Game Creek Restaurant
$85 (three courses)
$95 (four courses)
Corn Ravioli; Colorado Lamb; Game Hen; Rhubarb Crumble
Game Creek Bowl | Vail Mountain | Accessible via snowcat from Eagles Nest | 970.754.4275 | gamecreekvail.com
More than a just a meal in a restaurant, Game Creek is best described as a full sensory experience. That’s in part because you have to journey — via hiking in or by gondola up and four-wheel-drive shuttle over — to get to the Old World-inspired chalet on Vail Mountain.
Once there, oh what a treat. Soak in the mountain majesty from the flower-filled deck while you sip a cocktail and nosh on appetizers from a special après menu available from 5:30-7 p.m. Or, on Sunday mornings, revel in the most indulgent brunch imaginable, complete with an ever-changing buffet — the seafood station, with crab claws, poached shrimp and oysters on the half shell, is worth the journey alone — and bloody mary bar.
As tradition holds, the restaurant offers a three- or four-course, prix-fixe dinner Thursday, Friday and Saturday evenings. Executive Chef Steven Topple has created a menu that focuses on local ingredients whenever possible; along with sourcing produce from LaVenture Farms in Gypsum, he’s even growing some of his own at a garden plot in Minturn this season.
Start with the pickled watermelon salad with feta, olives and arugula, which Topple calls “mouthwatering,” or opt for the King Crab salad — big hunks of poached crab atop lettuce frisée spiked with orange segments and an avocado dressing that’s reminiscent of gazpacho.
“I believe you eat with your eyes first,” Topple says of the beautifully composed and colorful dishes.
Once the Olathe sweet corn ripens on Colorado’s Western Slope, you can bet that’s where Topple will source the kernels for the corn ravioli starter — decadent homemade pasta squares topped with a Parmesan cream sauce, basil purée and a smattering of pine nuts.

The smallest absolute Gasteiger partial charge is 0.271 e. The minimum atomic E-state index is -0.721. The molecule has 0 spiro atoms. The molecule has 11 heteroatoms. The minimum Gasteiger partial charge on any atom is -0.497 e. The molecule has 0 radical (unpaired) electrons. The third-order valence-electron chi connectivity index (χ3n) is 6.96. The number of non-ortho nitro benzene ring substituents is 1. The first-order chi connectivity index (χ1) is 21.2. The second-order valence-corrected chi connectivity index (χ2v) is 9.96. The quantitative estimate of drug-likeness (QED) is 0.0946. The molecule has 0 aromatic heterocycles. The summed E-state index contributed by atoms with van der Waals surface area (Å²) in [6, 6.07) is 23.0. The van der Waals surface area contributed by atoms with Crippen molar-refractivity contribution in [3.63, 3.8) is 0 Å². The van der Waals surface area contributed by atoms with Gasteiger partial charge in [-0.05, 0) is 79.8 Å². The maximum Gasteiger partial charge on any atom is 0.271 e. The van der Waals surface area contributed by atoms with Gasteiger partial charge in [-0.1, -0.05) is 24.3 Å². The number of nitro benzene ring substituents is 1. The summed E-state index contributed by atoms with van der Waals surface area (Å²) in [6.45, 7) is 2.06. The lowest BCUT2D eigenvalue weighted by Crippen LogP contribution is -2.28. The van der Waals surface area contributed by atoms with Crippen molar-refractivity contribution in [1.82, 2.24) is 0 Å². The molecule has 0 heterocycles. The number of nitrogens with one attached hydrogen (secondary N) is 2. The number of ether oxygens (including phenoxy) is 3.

Topple unveiled the lamb tartar starter this past winter, to high marks. The tenderloin is diced small, tossed with mint vinaigrette and served with lemon caper marmalade.
“It was a huge hit,” Topple says. “Tables would hear about it from nearby diners and order it.”
The entrées pose the night’s biggest decision: pillow-like potato gnocchi with asparagus in a trio of colors — white, green and purple — topped with a homemade ricotta cheese and a bright lemon English pea sauce, or perhaps the Alaskan halibut, topped with a garlic-studded tomato “crust” and flanked by shrimp polenta cake, all topped with a bright spinach sauce. The game hen, meanwhile, really is just a small, über-flavorful chicken atop a hash of baby corn and potato served with poached baby carrots and tarragon jus. Or stick with Colorado-bred fare and opt for Topple’s signature dish — the one he brings wherever he lands: gingerbread-crusted Colorado lamb.
Along with the set menu, check out Topple’s weekly tasting menu — new this summer — to get a feel for what’s in season and gets him excited.
The best part of prix fixe? Dessert is assured. The rhubarb in the crumble is grown in Gypsum, by the way; combined with buttermilk ice cream, it’s as fleeting as summer itself and not to be missed.